Learn what changes are proposed to product information building laws, and what that means for you.
Building products are central to safe and durable buildings, yet information about products is not required and they are only regulated through the consenting process by how they are specified and used in building work. This has created significant gaps and inconsistencies in information about building products.
Building Consent Authorities (BCAs) frequently need to request additional information about specified products to ensure compliance with building code requirements. This creates costly delays for building owners.
There is also an increasing range and complexity of building products and methods, and cheaper alternatives available, increasing the risk of not meeting building code requirements from using an unsafe product.
The Bill introduces the power to prescribe minimum requirements for information about building products that are available to the New Zealand market. This will need to be provided by product manufacturers and suppliers. It will give people the information they need to make good decisions about products, use them as intended, and will provide clarity on who can be held accountable if something goes wrong.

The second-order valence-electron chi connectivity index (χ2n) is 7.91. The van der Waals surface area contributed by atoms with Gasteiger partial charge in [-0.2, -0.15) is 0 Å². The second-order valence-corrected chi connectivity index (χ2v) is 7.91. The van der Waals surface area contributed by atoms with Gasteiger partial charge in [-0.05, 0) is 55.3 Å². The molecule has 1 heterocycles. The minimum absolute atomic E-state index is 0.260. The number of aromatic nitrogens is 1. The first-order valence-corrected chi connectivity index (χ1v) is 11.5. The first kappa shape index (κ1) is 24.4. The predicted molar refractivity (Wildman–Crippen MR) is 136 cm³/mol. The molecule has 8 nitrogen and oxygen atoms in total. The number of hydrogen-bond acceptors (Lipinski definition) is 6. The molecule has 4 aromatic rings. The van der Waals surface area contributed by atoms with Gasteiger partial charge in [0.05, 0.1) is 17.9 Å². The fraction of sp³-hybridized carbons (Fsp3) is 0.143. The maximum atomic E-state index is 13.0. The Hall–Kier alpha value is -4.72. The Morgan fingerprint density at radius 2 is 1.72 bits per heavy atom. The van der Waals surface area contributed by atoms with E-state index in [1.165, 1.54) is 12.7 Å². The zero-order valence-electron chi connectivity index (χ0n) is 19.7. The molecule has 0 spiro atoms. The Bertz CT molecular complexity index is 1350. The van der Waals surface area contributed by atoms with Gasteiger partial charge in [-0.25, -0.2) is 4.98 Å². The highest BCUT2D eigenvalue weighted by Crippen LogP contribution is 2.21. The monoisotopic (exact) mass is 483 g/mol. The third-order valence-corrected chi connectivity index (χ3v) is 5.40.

The information required will be set by regulations which are still to be developed. It is proposed that they include:
- a description of the product;
- details of the supplier, including contact information;
- information on the scope and limitations of use for the product;
- design and installation requirements, and maintenance requirements;
- a declaration of whether the product is subject to a warning or ban.
What this means for you?
Manufacturers and suppliers will be required to make a minimum level of information publicly available about the building products they sell.
- Designers and builders have access to minimum building product information to help choose the right products and use them as intended.
- Homeowners will understand maintenance requirements to ensure durability of products, and will benefit from higher quality building work, and time and cost savings from reduced rework to repair building defects.
- More efficient consenting as Building Consent Authorities have the information they need to assess compliance with the Building Code.
- More clarity on who can be held to account when something goes wrong with a building product.
- Increased confidence in building products.